Jacob Dwyer – The Squirrel (2012)
Harmony Korine – Gummo (1997)
don't miss our filmscreening.
Friday, 26 September 2014, 20 h
Opening and drinks at 19 h
Basement Stationsstrasse 1, 8003 Zurich, Switzerland
Entrance through the backyard
Come downstairs and join us…
We look forward to see you there
Stefanie & Tomas
The Squirrel, one of Jacob Dwyer's earlier movies, “shows” a squirrel running around a tree trunk, always perfectly hidden behind the trunk and never caught on camera. As Dwyer and the camera move around the trunk, a computer-generated voice tells us a story. The video style and image quality is homemade, hand-held, and casual.
Jacob Dwyer (b. 1988) studied fine art at Newcastle University. He holds an MA in Experimental Film from Kingston University, London. He has spent the last two years as an artist-in-residence at De Ateliers, Amsterdam. He lives and works in Amsterdam.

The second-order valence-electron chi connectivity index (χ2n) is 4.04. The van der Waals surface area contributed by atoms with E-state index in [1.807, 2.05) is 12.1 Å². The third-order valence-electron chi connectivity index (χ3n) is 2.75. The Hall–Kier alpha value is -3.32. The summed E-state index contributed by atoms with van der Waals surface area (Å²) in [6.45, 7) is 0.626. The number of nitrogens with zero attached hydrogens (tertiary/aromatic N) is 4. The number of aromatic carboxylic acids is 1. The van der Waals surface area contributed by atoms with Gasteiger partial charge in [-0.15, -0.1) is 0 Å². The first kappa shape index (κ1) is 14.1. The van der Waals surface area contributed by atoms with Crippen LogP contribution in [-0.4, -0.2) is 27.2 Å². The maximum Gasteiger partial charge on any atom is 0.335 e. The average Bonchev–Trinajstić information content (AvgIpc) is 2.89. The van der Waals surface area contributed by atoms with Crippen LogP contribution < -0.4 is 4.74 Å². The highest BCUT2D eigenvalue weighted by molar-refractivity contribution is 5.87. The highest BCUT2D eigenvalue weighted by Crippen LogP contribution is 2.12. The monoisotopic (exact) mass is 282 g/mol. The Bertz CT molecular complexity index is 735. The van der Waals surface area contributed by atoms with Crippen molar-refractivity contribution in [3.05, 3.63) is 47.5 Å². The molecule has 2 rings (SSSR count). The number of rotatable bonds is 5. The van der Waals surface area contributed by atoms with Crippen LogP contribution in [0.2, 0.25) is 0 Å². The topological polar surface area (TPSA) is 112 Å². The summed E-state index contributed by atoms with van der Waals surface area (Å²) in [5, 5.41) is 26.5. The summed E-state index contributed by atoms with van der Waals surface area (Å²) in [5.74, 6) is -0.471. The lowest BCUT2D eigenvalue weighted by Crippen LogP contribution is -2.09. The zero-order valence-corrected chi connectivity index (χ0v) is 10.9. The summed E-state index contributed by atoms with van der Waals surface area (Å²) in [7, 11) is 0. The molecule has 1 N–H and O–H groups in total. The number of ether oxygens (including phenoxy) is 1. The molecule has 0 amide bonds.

Text source: Maaike Lauwaert
In his film, Harmony Korine follows a series of characters through Xenia, Ohio, a town devastated by a tornado in the 70′s. While there are a few main characters that keep a narrative structure, most of the film is a series of sketches and real people that Korine documented during the course of the filming. The story follows two adolescents, Tummler and Solomon, as they ride around on bicycles looking for stray cats that they can kill and sell to a Chinese restaurant to buy money for glue sniffing. There is also a mute character, iconic “Bunny Boy”, that appears in the film at various points as an almost surreal ambassador for the storyline which is otherwise mostly collaged together as opposed to the traditional three act format for a film.
Harmony Korine (b. 1973) is an American filmmaker and writer whose work is some of the most imaginative and appalling in the canon of cinema today. Korine has made and written films that seek to show a true beauty in characters that are marginalized in society. Blurring the lines between the scripted and reality, his movies are filled with white trash, drugged up teens, celebrity impersonators, the elderly, and the mentally ill all of whom often actually play themselves making viewers both cringe in horror and feel a sweet sadness in their honesty. Familiar themes of tap dancing and fantastical urban legends riddle the storyline of his films and leave the viewer confused but satisfied by what they’ve just experienced.
Text source: Press Street